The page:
Measure L raised the minimum retirement age for new Menlo Park public employees, excluding police officers, to 60, and decreased maximum pension benefits to 2 percent of their highest annual salary averaged over three years.
It also requires voter approval for all benefit increases, a decision that used to rest with the City Council. That policy is the foundation of the lawsuit filed by Olson, Hagel & Fishburn, the firm representing Service Employees International Union (SEIU) and the American Federation of State, County, and Municipal Employees (AFSCME).
How much the city will have to spend on the defense remains to be seen. "We are determining the estimated costs and will bring it back to [the City Council] for a budget adjustment when those costs are determined," said City Attorney Bill McClure, adding that there's no public number to share at this point.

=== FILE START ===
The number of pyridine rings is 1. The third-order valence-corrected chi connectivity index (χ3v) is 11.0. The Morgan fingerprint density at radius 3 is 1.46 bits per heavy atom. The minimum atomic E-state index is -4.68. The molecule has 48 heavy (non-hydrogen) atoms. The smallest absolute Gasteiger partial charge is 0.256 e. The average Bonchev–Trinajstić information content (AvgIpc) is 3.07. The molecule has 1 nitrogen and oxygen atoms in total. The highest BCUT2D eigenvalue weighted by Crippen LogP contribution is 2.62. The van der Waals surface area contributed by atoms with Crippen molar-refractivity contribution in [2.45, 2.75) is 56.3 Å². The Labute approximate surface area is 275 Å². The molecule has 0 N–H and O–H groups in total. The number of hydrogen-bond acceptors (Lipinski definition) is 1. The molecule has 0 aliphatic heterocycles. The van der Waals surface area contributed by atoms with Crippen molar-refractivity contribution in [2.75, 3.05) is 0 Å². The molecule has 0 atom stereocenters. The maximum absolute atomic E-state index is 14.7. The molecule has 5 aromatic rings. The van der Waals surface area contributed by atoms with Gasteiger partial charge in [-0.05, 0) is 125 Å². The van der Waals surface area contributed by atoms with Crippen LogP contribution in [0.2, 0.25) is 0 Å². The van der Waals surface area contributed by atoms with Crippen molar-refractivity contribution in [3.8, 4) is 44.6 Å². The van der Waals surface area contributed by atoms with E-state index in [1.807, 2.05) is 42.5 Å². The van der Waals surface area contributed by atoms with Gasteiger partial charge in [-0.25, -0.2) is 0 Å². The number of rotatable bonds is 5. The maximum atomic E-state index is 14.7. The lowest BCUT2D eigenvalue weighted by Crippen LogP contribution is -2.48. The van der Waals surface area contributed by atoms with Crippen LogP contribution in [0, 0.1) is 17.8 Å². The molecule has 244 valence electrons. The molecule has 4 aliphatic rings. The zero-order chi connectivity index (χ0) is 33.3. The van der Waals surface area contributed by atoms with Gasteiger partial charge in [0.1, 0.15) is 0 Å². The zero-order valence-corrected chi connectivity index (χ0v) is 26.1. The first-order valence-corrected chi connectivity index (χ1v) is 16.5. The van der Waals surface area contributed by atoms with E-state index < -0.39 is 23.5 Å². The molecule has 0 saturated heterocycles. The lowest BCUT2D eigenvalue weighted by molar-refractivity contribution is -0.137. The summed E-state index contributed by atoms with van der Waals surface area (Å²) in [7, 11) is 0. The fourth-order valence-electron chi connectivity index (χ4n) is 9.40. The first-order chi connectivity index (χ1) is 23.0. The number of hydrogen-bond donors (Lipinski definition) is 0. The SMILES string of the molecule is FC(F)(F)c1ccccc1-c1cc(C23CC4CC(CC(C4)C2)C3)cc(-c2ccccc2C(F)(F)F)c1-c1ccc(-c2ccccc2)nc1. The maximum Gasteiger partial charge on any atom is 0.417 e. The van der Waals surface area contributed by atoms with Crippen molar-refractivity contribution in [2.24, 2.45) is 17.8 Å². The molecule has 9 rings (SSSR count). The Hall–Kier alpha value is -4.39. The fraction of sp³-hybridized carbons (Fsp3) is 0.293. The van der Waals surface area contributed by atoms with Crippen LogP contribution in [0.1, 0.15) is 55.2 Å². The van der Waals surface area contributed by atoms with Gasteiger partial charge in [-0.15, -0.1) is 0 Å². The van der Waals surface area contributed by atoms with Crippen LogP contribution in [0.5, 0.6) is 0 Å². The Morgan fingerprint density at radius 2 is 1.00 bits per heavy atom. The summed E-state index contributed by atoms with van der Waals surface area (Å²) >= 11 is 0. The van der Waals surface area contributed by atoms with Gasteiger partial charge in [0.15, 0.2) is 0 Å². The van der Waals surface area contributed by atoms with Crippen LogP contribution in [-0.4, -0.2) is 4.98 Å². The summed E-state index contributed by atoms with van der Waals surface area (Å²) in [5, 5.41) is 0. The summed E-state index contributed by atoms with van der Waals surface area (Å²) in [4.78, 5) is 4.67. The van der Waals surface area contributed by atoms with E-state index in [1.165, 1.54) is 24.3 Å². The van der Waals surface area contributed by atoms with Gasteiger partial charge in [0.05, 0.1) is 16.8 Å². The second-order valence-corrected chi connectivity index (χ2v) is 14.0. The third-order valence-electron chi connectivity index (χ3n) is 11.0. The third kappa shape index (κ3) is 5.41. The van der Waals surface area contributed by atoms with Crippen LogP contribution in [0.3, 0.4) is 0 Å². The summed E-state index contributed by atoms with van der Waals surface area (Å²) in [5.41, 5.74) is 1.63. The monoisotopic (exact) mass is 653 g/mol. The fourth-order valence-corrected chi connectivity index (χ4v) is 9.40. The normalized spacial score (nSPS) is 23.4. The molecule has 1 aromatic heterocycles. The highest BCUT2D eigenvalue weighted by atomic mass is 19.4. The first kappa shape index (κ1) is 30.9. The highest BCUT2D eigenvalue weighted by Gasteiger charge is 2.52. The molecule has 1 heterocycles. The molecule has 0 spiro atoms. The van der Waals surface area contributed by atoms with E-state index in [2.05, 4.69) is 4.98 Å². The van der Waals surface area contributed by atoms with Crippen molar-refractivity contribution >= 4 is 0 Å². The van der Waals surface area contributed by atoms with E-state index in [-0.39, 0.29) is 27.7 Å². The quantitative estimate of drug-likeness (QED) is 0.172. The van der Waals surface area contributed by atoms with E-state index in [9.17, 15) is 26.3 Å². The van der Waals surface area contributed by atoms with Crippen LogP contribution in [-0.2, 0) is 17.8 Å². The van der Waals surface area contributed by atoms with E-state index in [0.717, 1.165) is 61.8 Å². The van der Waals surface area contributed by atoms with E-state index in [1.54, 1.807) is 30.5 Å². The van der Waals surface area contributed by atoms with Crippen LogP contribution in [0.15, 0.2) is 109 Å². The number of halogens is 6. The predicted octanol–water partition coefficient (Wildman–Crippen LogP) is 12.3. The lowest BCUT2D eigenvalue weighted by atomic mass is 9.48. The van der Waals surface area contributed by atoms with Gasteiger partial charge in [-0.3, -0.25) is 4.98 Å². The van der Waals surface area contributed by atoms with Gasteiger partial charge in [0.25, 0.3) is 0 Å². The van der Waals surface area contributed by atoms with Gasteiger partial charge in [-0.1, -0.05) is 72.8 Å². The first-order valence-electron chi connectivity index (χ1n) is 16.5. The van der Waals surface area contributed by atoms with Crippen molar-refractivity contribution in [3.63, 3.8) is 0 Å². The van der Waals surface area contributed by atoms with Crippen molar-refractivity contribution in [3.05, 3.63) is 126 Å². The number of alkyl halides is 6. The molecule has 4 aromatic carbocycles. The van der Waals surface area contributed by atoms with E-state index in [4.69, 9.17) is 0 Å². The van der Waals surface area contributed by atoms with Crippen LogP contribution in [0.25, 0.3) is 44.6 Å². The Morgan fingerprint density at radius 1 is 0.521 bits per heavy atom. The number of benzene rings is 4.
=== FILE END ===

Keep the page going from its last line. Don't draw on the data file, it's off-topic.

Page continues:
Part of the expense will entail hiring lawyers, as Mayor Cline said the council decided to seek representation from an outside firm.
The Measure L lawsuit appeared to sate the council's desire for legal warfare. On the advice of the city attorney, Menlo Park won't sue over the state's redistricting plan, which splits the city down the middle using U.S. Highway 101 as the border between congressional districts.
The plan reassigns representation of Belle Haven to Rep. Jackie Speier, D-San Francisco, instead of retaining the neighborhood within the district represented by Rep. Anna Eshoo, D-Menlo Park.
"We are in violent disagreement" with the new boundaries, Mayor Cline reported during the Sept. 20 council meeting, but images of an expensive uphill battle convinced the council to vote 5-0 to stay out of court.
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